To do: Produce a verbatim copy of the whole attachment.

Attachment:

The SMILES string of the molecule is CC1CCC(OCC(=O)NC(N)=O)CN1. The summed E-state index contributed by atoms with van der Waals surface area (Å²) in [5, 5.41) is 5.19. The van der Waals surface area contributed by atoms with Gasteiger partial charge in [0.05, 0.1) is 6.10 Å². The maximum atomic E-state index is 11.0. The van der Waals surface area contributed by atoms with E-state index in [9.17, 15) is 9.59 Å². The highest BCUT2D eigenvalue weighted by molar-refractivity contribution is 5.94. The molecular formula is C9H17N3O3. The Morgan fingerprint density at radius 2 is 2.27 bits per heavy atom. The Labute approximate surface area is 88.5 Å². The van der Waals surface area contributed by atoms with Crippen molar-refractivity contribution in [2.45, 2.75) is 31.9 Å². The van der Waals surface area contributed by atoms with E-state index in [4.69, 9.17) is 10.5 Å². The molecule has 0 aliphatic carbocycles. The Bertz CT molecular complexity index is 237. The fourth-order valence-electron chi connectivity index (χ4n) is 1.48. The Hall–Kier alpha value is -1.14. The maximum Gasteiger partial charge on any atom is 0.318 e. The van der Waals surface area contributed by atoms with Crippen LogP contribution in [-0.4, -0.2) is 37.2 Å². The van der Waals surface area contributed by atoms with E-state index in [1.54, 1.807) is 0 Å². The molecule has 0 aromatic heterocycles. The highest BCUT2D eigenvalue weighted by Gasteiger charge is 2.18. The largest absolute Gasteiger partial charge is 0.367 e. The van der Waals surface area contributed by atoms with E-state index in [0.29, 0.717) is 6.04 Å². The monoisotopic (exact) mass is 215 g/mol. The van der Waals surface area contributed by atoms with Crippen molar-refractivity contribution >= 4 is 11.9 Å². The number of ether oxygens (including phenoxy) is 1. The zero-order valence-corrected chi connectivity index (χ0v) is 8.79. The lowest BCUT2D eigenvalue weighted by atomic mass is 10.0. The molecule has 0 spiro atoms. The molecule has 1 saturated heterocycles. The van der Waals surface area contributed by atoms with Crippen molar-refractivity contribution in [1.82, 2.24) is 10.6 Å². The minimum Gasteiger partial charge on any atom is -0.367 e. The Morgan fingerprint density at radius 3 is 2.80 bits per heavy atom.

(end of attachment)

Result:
The SMILES string of the molecule is CC1CCC(OCC(=O)NC(N)=O)CN1. The summed E-state index contributed by atoms with van der Waals surface area (Å²) in [5, 5.41) is 5.19. The van der Waals surface area contributed by atoms with Gasteiger partial charge in [0.05, 0.1) is 6.10 Å². The maximum atomic E-state index is 11.0. The van der Waals surface area contributed by atoms with E-state index in [9.17, 15) is 9.59 Å². The highest BCUT2D eigenvalue weighted by molar-refractivity contribution is 5.94. The molecular formula is C9H17N3O3. The Morgan fingerprint density at radius 2 is 2.27 bits per heavy atom. The Labute approximate surface area is 88.5 Å². The van der Waals surface area contributed by atoms with Crippen molar-refractivity contribution in [2.45, 2.75) is 31.9 Å². The van der Waals surface area contributed by atoms with E-state index in [4.69, 9.17) is 10.5 Å². The molecule has 0 aliphatic carbocycles. The Bertz CT molecular complexity index is 237. The fourth-order valence-electron chi connectivity index (χ4n) is 1.48. The Hall–Kier alpha value is -1.14. The maximum Gasteiger partial charge on any atom is 0.318 e. The van der Waals surface area contributed by atoms with Crippen LogP contribution in [-0.4, -0.2) is 37.2 Å². The van der Waals surface area contributed by atoms with E-state index in [1.54, 1.807) is 0 Å². The molecule has 0 aromatic heterocycles. The highest BCUT2D eigenvalue weighted by Gasteiger charge is 2.18. The largest absolute Gasteiger partial charge is 0.367 e. The van der Waals surface area contributed by atoms with E-state index in [0.29, 0.717) is 6.04 Å². The monoisotopic (exact) mass is 215 g/mol. The van der Waals surface area contributed by atoms with Crippen molar-refractivity contribution >= 4 is 11.9 Å². The number of ether oxygens (including phenoxy) is 1. The zero-order valence-corrected chi connectivity index (χ0v) is 8.79. The lowest BCUT2D eigenvalue weighted by atomic mass is 10.0. The molecule has 0 spiro atoms. The molecule has 1 saturated heterocycles. The van der Waals surface area contributed by atoms with Crippen molar-refractivity contribution in [1.82, 2.24) is 10.6 Å². The minimum Gasteiger partial charge on any atom is -0.367 e. The Morgan fingerprint density at radius 3 is 2.80 bits per heavy atom.